The traditional model for how bovine veterinarians interact with clients – responding to problems and providing diagnostic services – will not, alone, sustain veterinary practices in the future. Instead, veterinarians need to spend more time addressing clients’ big-picture goals, says Colorado State University Extension Veterinarian Frank Garry.
This year’s American Association of Bovine Practitioners (AABP) conference followed a theme of “Become Indispensable,” with much of the conference content exploring ways practitioners can build their business by expanding services and helping clients become more successful. Dr. Garry’s session, titled “Becoming Indispensable by Making What Really Matters What Really Matters.”
Garry says the traditional model of providing routine services falls short for several reasons.
- Non-veterinarian technicians increasingly can provide those services.
- Simply treating sick or injured animals, while important, falls short in terms of meeting larger goals for animal health, performance and welfare. Those require an emphasis on prevention and monitoring.
- The old model assumes the producer knows the need and asks for service.
- Providing worker education, screening for infectious diseases, monitoring outcomes and addressing the impacts of subclinical disease are more likely to help clients minimize health risks, decrease production costs and boost profits.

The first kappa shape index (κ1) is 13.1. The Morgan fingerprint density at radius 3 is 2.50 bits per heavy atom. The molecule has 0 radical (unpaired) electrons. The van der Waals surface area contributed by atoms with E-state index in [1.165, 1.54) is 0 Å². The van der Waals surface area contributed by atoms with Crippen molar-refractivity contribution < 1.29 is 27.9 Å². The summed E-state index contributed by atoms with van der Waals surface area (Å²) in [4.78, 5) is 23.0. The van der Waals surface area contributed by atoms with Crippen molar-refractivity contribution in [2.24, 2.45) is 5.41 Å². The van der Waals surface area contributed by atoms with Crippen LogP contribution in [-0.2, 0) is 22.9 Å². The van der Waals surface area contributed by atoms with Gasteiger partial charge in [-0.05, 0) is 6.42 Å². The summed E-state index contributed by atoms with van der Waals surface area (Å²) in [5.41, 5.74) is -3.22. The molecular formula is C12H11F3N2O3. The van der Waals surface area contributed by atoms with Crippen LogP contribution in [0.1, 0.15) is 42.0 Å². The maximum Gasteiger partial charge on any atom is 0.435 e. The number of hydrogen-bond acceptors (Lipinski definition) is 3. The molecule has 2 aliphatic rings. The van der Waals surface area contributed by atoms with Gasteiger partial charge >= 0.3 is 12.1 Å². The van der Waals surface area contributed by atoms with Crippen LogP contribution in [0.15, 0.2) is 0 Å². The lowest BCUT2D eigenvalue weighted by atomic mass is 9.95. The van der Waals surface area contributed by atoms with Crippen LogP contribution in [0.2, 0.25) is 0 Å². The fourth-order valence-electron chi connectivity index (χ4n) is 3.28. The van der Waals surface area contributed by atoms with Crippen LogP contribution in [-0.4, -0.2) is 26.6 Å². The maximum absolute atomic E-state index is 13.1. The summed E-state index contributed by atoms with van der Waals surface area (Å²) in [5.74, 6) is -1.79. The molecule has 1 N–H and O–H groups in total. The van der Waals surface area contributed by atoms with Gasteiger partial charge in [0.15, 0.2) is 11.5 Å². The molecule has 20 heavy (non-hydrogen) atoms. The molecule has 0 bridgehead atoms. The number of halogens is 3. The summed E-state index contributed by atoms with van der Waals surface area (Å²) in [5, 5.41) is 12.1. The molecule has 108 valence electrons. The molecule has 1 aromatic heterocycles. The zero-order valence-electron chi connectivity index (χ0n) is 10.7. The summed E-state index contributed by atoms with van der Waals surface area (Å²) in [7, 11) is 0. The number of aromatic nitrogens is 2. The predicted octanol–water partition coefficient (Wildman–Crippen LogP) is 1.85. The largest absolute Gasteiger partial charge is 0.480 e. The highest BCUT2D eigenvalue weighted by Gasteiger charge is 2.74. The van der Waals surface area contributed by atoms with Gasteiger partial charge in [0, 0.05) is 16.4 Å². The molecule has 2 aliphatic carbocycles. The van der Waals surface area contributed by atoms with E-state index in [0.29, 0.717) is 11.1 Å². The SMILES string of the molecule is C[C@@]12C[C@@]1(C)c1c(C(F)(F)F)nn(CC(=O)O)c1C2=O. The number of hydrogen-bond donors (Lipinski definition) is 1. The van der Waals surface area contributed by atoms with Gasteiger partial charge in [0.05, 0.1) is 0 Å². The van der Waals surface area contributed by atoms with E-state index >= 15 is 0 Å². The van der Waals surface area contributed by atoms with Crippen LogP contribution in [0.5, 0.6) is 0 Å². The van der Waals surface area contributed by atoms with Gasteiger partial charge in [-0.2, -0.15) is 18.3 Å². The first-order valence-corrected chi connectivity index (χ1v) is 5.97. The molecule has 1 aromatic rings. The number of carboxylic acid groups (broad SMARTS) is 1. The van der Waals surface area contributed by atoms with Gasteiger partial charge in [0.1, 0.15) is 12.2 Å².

Most producers, of course, still rely on their veterinarians for routine services, and might not even recognize the potential for employing additional services that could benefit their businesses. In the most recent, 2014 dairy survey from the USDA’s National Animal Health Monitoring System, Producers asked how they utilize their veterinarians generally listed treating disease and technical services on top, with employee training and other value-added services falling further down the list.
Veterinarians, Garry says, often could build their practice while helping clients succeed by offering assistance with:
- Culling decisions.
- Mortality diagnostics.
- Proactive health monitoring.
- Worker training and education.
- Detailed protocols for vaccine and antibiotic use.
- Purchase decisions.
- Herd additions and genetic selection.
- Infectious disease control.
- Investigation of performance or reproduction shortfalls.
- Animal welfare issues.
In-depth problem identification and creative solutions help make veterinarians indispensable, Garry says.
Garry also notes that changes in production practices, adopted for legitimate reasons, can have unintended consequences. Free-stall dairy barns, for example, provide production efficiencies but can have consequences on animal health and welfare. The veterinarian can help minimize unintended consequences by determining benchmarks and monitoring metrics as operations adopt new practices.
Workers in large beef and dairy operations have, Garry says, have replaced owners and managers as primary animal caregivers. They identify cattle with problems, institute primary care and determine when the veterinarian’s involvement is needed. Veterinarians, by working closely with crews and providing ongoing education, can help keep operations on track toward meeting their health and performance goals. “We create demand through education,” he says.